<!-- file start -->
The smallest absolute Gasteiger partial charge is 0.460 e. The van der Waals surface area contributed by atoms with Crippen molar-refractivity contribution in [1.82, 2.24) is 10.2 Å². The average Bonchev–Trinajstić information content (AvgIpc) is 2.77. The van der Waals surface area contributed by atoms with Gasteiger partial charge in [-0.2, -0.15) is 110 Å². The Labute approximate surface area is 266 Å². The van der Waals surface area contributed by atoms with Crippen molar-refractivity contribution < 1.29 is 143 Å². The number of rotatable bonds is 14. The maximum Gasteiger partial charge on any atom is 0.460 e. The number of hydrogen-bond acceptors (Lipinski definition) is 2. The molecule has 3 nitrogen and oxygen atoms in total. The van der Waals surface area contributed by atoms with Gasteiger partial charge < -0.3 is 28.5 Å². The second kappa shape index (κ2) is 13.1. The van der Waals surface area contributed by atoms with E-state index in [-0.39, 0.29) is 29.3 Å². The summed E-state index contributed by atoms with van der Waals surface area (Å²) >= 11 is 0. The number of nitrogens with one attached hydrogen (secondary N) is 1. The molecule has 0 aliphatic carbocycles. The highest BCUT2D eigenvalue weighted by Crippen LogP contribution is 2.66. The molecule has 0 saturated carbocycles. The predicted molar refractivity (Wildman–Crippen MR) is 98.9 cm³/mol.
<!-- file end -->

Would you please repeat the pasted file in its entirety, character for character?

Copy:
The smallest absolute Gasteiger partial charge is 0.460 e. The van der Waals surface area contributed by atoms with Crippen molar-refractivity contribution in [1.82, 2.24) is 10.2 Å². The average Bonchev–Trinajstić information content (AvgIpc) is 2.77. The van der Waals surface area contributed by atoms with Gasteiger partial charge in [-0.2, -0.15) is 110 Å². The Labute approximate surface area is 266 Å². The van der Waals surface area contributed by atoms with Crippen molar-refractivity contribution < 1.29 is 143 Å². The number of rotatable bonds is 14. The maximum Gasteiger partial charge on any atom is 0.460 e. The number of hydrogen-bond acceptors (Lipinski definition) is 2. The molecule has 3 nitrogen and oxygen atoms in total. The van der Waals surface area contributed by atoms with Gasteiger partial charge < -0.3 is 28.5 Å². The second kappa shape index (κ2) is 13.1. The van der Waals surface area contributed by atoms with E-state index in [-0.39, 0.29) is 29.3 Å². The summed E-state index contributed by atoms with van der Waals surface area (Å²) >= 11 is 0. The number of nitrogens with one attached hydrogen (secondary N) is 1. The molecule has 0 aliphatic carbocycles. The highest BCUT2D eigenvalue weighted by Crippen LogP contribution is 2.66. The molecule has 0 saturated carbocycles. The predicted molar refractivity (Wildman–Crippen MR) is 98.9 cm³/mol.